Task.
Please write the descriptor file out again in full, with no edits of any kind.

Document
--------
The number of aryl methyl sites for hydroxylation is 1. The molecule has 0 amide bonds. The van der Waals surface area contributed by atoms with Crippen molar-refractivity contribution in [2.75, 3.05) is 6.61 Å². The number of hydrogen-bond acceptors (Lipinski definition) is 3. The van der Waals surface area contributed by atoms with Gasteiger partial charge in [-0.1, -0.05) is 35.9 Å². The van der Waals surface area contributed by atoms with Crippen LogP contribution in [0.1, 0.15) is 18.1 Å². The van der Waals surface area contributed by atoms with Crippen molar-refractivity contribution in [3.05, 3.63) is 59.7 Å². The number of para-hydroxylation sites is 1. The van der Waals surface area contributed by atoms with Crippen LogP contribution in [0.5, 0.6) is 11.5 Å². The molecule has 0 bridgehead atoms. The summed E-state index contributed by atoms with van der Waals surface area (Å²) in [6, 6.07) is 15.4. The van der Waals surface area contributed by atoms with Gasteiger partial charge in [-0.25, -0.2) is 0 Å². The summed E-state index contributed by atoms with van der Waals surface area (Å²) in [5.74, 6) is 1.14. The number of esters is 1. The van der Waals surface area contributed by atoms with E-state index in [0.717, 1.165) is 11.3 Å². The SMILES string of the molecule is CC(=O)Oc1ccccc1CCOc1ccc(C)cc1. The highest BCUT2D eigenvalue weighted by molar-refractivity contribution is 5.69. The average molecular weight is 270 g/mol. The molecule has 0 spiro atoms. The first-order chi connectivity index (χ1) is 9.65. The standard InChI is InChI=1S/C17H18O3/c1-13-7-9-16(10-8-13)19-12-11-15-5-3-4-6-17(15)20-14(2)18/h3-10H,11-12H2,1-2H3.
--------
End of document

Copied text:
The number of aryl methyl sites for hydroxylation is 1. The molecule has 0 amide bonds. The van der Waals surface area contributed by atoms with Crippen molar-refractivity contribution in [2.75, 3.05) is 6.61 Å². The number of hydrogen-bond acceptors (Lipinski definition) is 3. The van der Waals surface area contributed by atoms with Gasteiger partial charge in [-0.1, -0.05) is 35.9 Å². The van der Waals surface area contributed by atoms with Crippen LogP contribution in [0.1, 0.15) is 18.1 Å². The van der Waals surface area contributed by atoms with Crippen molar-refractivity contribution in [3.05, 3.63) is 59.7 Å². The number of para-hydroxylation sites is 1. The van der Waals surface area contributed by atoms with Crippen LogP contribution in [0.5, 0.6) is 11.5 Å². The molecule has 0 bridgehead atoms. The summed E-state index contributed by atoms with van der Waals surface area (Å²) in [6, 6.07) is 15.4. The van der Waals surface area contributed by atoms with Gasteiger partial charge in [-0.25, -0.2) is 0 Å². The summed E-state index contributed by atoms with van der Waals surface area (Å²) in [5.74, 6) is 1.14. The number of esters is 1. The van der Waals surface area contributed by atoms with E-state index in [0.717, 1.165) is 11.3 Å². The SMILES string of the molecule is CC(=O)Oc1ccccc1CCOc1ccc(C)cc1. The highest BCUT2D eigenvalue weighted by molar-refractivity contribution is 5.69. The average molecular weight is 270 g/mol. The molecule has 0 spiro atoms. The first-order chi connectivity index (χ1) is 9.65. The standard InChI is InChI=1S/C17H18O3/c1-13-7-9-16(10-8-13)19-12-11-15-5-3-4-6-17(15)20-14(2)18/h3-10H,11-12H2,1-2H3.